SOURCE: Gradient


April 14, 2011 13:20 ET

Gradient Scientist Testifies Before House Subcommittee on Proposed Coal Combustion Residuals Regulations

CAMBRIDGE, MA--(Marketwire - Apr 14, 2011) - Gradient scientist Ari S. Lewis was invited by the House Subcommittee on Energy and the Environment as an expert in toxicology and human health risk assessment to provide scientific testimony regarding H.R. Bill 1391 on the Recycling Coal Combustion Residuals Accessibility Act of 2011. The hearing was held April 14, 2011 in Washington, DC.

In 2010, the U.S. Environmental Protection Agency (US EPA) issued proposed rules to regulate coal combustion residuals (CCR), one of which considered regulating CCR as hazardous waste under Subtitle C of the Resource Conservation and Recovery Act (RCRA). Concerns have been raised that the proposed rule would pose an impediment to the recycling and beneficial uses of coal combustion products (CCPs).

The US EPA analyses supporting its proposed rule included a series of human health risk assessments which evaluated the potential release and human exposure to constituents in CCR managed in landfills and surface impoundments. The US EPA's analyses found that the only potential exposure pathway of possible health concern was leaching of CCR constituents to groundwater.

Ms. Lewis testified that regulating CCR as hazardous waste is not adequately supported by the US EPA risk assessments which found, with the possible exception of arsenic, that CCR management under typical practices did not pose health risks above Agency-defined guidelines. However, arsenic risks were not distinguishable from risks associated with intake of naturally occurring arsenic in food, water, soil and air. Ms. Lewis also cautioned the US EPA "high end" residuals management scenarios contained large uncertainties and was not sufficiently constrained to be useful in quantifying possible risk reduction among different regulatory options.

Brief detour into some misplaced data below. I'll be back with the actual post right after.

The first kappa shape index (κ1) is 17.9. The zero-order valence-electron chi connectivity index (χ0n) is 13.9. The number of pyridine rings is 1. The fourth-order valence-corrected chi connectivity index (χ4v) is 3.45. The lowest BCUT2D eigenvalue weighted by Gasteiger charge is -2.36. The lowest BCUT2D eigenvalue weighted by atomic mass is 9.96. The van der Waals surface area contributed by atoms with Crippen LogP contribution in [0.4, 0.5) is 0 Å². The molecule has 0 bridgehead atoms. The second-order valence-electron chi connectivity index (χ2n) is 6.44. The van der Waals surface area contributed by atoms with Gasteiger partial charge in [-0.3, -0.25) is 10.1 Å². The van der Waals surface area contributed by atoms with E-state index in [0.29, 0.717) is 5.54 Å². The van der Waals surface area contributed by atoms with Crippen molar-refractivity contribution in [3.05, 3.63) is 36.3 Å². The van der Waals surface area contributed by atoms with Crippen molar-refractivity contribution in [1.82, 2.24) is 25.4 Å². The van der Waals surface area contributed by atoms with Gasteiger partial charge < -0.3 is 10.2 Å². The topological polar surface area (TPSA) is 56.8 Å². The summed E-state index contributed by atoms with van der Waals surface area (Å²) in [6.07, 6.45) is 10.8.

Ms. Lewis is a senior environmental toxicologist who has focused her academic and professional career on metals toxicology and risk assessment. An expert on arsenic toxicology, she has also evaluated the human health risks of other metals, including selenium, lead, mercury, thallium, molybdenum, and chromium. Ms. Lewis holds a B.A. from the University of Pennsylvania and an M.S. in Environmental Toxicology from Cornell University.

About Gradient
Gradient is an environmental and risk science consulting firm renowned for its specialties in Toxicology, Epidemiology, Risk Assessment, Product Safety, Contaminant Fate and Transport, and Environmental Chemistry. Click to view Ms. Lewis's scientific testimony.